Thursday, November 13, 2008


Wilkie Collins (1824-1889)

    I was banking on another awesome adventure from Wilkie after being blown away by The Woman in White. Sadly, Armadale didn't quite live up to the high expectations. Written in 1866, Armadale, like WIW, is mostly letters and remembrances of the characters. Unlike WIW, Armandale is sometimes rambling and boring. We start in a small town in Germany where a rich guy is dying. He puts down his will and kicks the bucket. The will reveals a story of love and murder in the Caribbean and England. The dead guy's name is Armadale, but it wasn't always that way. He lived in the Caribbean and was hand picked by the owner of the Armadale estate to take his name and take over operations because his son, the rightful inheritor, is a bum. 
     This is where the trouble begins. The new Armadale falls in with a stranger while running the estate in the Caribbean. They become great friends. Eventually the new Armadale gets hooked up with a lady in England who he's supposed to marry. She's loaded and he gets ready to head across the Atlantic to meet her. Well, his buddy disappears the day before he's supposed to leave. New Armadale takes off and finds that Old Armadale has moved in on his scene and married the lady. New Armadale is enraged and challenges his impostor friend to a duel. The married Armadale tries to flee in a boat which gets caught in a storm. The lady and some of the crew is rescued, and the rescue boat (manned by New Armadale) heads back to the foundered boat. Old Armadale finds New Armadale in the hull of the ship trying to save the lady's jewelry. They lock eyes and New Armadale locks the door on him, in effect murdering the traitor. The lady is pregnant from her brief marriage and Living Armadale marries a beautiful slave upon his return to the Caribbean. The resulting children are born a year apart and both named Allen Armadale. 
Now comes the main part of the story. The dead father insists that "Dark Armadale" never meets the "Light Armadale." Well, what happens but they meet and become buddies. "Dark Armadale" goes by the alias Ozias Midwinter. Well, Josias finds out that he's an Armadale and that's when things start getting weird. The real star of the book is finally introduced, Lydia Gwilt. Lydia is a conniving, corrupt, and shockingly beautiful woman. She decides to go to Thorpe-Ambrose, the Armadale estate, and hook up with the rich Armadale. Well that breaks up a romance between Armadale and Miss Milroy, a 16 year old living on the estate. Eventually Miss Gwilt comes up with a plan to get the Armadale property without marrying Armadale. She seduces Midwinter, knowing his secret, and marries him. She then plans to murder Midwinter and Armadale and return to Thorpe-Ambrose as the rightful inheritor. Well, things go awry to say the least. First of all, Lydia falls in love with Midwinter. This screws the machinations of the plan up. Eventually we end up in a insane asylum and Gwilt tries to gas Armadale, but ends up realizing that Midwinter is in the room. She saves his life and gases herself. The End.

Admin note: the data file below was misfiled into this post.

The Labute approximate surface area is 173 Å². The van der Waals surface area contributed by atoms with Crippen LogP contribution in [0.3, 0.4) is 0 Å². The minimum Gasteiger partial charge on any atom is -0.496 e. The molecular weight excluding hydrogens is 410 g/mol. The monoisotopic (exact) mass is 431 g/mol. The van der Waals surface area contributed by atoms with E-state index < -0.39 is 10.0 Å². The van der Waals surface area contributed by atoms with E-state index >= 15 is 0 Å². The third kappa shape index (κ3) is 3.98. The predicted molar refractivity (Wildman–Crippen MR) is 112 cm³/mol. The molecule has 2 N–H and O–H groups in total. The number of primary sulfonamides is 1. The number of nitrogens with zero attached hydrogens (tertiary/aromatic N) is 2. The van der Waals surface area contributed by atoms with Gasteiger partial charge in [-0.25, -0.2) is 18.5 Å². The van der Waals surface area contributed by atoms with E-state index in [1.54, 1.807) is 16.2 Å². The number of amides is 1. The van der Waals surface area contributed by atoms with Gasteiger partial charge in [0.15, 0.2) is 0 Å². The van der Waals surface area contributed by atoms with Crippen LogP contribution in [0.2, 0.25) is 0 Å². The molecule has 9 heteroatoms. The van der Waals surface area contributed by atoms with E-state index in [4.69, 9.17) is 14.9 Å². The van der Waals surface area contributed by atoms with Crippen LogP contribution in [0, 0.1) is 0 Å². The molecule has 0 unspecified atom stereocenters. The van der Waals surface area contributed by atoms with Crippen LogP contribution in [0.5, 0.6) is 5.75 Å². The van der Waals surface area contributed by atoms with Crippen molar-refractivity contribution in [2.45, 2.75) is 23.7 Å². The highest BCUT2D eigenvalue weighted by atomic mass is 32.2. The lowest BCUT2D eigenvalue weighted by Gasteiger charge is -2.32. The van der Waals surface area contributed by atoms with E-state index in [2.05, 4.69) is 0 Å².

The central theme of this book is fate. The two Armadales are fated to meet. When they do Light Armadale has a dream with several prescient scenes. Throughout the book these scenes come to pass and Midwinter notices every time. He believes deeply in the prophecy that as long as he's around Armadale will die. Yet, everytime he tries to leave Midwinter tries o leave he is drawn back by some mechanism. In the end, however, fate is averted because the Armadale lives.  The murderer's son is not the ruin of the victim's son. 

Rating-7/10: It's a good read, but not as good as WIW. Still, once Lydia Gwilt is introduced things really get rolling in a good way. 

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